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Who's the biggest star in Hollywood?

You might be surprised to learn that from Hollywood's perspective, anyone you see on the screen is not the star. The star is you. And the rest of the audience. Hollywood convinced you, after all, to bring your body into the theater and pay $10 plus popcorn to experience an altered reality. You have to get something out of the deal to make you want to do it again.

One Hollywood secret is that the ultimate goal of any movie is to make you feel like you're a star. To the degree that a film makes you feel like you're the one on screen, is the degree to which it is successful. That's because audience empathy translates into dollars. Audiences are willing to pay top dollar if they feel like they “own” the characters, as if they had created them and lived their lives.

Like a movie, every sales presentation you give is a performance. You are the talent, your PowerPoint is your media, and your potential client is the audience. When you give your business performance, what do you do to make your audience feel like they are the star? Have you fallen into the trap where you think your product or company is the star? Or even worse, that you are the star?

Take Hollywood's advice, and look at the experience from the perspective of the audience. You need to figure out what to present to your prospective clients that will make them feel like they are the center of the universe. For many presenters that won't be easy. Adapting successful Hollywood media techniques means they'll have to leave their current thinking about presentations on the cutting room floor.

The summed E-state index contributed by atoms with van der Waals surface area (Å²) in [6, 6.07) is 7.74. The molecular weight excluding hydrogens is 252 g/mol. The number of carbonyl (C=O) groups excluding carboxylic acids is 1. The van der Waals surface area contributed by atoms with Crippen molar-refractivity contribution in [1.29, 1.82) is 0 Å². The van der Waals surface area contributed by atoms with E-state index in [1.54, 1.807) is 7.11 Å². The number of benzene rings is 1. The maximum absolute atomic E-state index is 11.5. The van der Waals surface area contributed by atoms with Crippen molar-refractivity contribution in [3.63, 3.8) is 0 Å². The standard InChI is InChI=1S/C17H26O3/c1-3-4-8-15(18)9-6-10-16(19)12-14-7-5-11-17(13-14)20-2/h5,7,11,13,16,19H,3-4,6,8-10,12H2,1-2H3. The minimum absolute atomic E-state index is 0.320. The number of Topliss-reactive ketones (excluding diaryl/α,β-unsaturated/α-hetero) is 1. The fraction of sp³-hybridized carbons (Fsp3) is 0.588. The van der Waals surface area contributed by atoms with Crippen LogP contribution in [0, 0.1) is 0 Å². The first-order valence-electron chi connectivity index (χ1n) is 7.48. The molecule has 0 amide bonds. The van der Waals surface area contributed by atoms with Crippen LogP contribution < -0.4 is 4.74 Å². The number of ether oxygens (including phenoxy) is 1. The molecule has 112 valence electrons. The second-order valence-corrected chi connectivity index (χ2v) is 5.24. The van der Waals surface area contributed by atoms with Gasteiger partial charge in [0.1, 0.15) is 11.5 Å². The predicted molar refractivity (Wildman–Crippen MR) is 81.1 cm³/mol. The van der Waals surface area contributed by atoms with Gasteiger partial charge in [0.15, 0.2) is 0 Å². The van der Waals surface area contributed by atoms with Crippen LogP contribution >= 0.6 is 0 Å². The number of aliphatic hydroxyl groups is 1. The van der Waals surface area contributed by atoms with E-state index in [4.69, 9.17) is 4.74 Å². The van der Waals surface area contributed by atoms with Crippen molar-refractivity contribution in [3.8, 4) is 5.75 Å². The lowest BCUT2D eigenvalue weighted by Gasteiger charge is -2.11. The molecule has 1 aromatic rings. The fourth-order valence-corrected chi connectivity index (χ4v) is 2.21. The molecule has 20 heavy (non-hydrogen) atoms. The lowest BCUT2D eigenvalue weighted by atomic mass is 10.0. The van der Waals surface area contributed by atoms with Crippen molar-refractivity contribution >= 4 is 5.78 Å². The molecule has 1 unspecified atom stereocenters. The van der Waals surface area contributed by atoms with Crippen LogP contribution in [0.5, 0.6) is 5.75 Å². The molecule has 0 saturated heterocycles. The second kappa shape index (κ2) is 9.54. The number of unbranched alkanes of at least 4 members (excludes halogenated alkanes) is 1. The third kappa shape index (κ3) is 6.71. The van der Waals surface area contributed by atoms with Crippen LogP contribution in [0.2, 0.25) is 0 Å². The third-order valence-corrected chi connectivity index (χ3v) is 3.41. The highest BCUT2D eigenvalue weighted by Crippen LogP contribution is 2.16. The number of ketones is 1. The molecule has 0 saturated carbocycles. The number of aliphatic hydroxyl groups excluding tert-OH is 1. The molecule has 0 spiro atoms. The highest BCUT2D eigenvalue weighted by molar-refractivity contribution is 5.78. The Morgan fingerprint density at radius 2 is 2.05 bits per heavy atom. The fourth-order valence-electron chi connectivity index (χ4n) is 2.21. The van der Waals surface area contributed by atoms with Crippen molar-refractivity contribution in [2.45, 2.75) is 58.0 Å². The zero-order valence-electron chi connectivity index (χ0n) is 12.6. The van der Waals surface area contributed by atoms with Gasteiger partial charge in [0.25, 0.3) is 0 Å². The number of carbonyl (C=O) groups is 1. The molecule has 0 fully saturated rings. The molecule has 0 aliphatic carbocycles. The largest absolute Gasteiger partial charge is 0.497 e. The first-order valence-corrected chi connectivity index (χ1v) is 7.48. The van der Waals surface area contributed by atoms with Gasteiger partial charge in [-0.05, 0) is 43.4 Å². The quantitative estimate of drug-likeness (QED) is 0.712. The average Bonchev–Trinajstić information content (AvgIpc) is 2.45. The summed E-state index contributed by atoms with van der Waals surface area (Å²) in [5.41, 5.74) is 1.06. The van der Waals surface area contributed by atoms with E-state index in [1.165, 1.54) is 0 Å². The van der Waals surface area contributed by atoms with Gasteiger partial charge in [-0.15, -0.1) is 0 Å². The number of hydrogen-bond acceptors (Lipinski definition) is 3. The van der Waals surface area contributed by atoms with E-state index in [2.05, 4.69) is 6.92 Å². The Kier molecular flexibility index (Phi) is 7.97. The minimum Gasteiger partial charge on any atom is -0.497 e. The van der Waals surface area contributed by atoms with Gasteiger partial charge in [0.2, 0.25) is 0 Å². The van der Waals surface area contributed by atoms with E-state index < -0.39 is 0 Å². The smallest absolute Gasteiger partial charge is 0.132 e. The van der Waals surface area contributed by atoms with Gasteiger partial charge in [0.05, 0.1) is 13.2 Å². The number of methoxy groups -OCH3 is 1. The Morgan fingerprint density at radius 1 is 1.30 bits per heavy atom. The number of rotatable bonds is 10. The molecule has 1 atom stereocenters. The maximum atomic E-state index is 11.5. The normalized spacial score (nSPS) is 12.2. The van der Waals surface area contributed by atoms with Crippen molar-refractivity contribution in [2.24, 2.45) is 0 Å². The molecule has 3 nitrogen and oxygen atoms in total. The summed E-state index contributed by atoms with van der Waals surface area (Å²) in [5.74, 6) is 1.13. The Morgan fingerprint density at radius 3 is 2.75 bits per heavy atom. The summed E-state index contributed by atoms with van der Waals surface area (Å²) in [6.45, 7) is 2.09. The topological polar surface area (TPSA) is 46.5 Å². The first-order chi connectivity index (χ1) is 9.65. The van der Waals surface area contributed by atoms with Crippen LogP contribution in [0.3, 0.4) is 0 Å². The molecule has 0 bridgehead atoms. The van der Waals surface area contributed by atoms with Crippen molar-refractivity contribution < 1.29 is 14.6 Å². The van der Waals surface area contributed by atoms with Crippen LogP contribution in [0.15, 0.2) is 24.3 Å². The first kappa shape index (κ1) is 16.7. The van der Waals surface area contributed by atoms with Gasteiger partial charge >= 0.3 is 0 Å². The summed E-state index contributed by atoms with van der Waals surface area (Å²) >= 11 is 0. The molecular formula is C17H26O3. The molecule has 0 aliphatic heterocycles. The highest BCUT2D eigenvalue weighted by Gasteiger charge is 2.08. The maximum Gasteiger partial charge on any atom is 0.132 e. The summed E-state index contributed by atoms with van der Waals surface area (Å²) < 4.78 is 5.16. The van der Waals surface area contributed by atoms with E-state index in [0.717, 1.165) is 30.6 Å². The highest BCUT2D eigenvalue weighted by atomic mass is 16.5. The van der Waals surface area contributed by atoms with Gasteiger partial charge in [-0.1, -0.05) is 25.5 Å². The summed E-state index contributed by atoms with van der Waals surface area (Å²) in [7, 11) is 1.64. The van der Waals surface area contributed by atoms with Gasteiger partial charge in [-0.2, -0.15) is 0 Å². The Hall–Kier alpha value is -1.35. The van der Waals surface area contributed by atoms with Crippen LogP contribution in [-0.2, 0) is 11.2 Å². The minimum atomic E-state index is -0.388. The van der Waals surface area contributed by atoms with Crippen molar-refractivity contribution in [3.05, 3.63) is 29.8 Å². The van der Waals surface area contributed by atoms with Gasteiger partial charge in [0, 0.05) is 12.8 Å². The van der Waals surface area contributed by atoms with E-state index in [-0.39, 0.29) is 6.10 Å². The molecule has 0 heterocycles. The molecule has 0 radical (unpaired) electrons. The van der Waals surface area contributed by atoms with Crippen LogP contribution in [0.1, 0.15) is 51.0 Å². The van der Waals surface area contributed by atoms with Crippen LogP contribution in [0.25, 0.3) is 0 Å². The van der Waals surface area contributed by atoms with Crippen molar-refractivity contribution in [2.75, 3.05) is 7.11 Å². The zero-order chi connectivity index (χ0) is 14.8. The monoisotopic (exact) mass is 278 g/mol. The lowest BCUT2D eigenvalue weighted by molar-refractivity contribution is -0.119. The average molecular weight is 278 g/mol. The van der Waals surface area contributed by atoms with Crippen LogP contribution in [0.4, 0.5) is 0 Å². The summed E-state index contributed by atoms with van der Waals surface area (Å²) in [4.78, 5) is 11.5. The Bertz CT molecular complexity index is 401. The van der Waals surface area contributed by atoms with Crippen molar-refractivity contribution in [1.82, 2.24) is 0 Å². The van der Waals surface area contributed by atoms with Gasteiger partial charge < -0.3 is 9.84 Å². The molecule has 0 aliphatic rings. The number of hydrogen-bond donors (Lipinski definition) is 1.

When big movie studios use tired script templates, they can afford to spend millions on marketing, an all-star cast, and impressive animations to make it critic-proof. But unless you're a big company with similar resources, you can't afford the risk of a box office flop by counting on a template to do the job. Like independent filmmakers, most companies have to use their creativity and smarts to turn a modest investment into a popular and profitable venture.

To avoid making your audience feel like you don't care about them, the best thing to do is to throw out your current PowerPoint. Or at least reinvent it. If you use the same presentation every time, and use canned profiles of you, your company, and your product, you're going to have to do a “Take 2.” Your presentation needs to make your audience--the potential client-–feel like they are the star. You should tailor the content so it seems like they are unique and special. They don't want to feel like the cookie dough in somebody else's cookie-cutter template.

As they say in Hollywood, image is everything. The secret is that it's literally true. If you can't tell your story using pictures, you might as well call it a wrap. After all, what was the last movie you saw that used bullet points? Just as Hollywood discovered years ago, business media professionals are beginning to understand the power of pictures to communicate.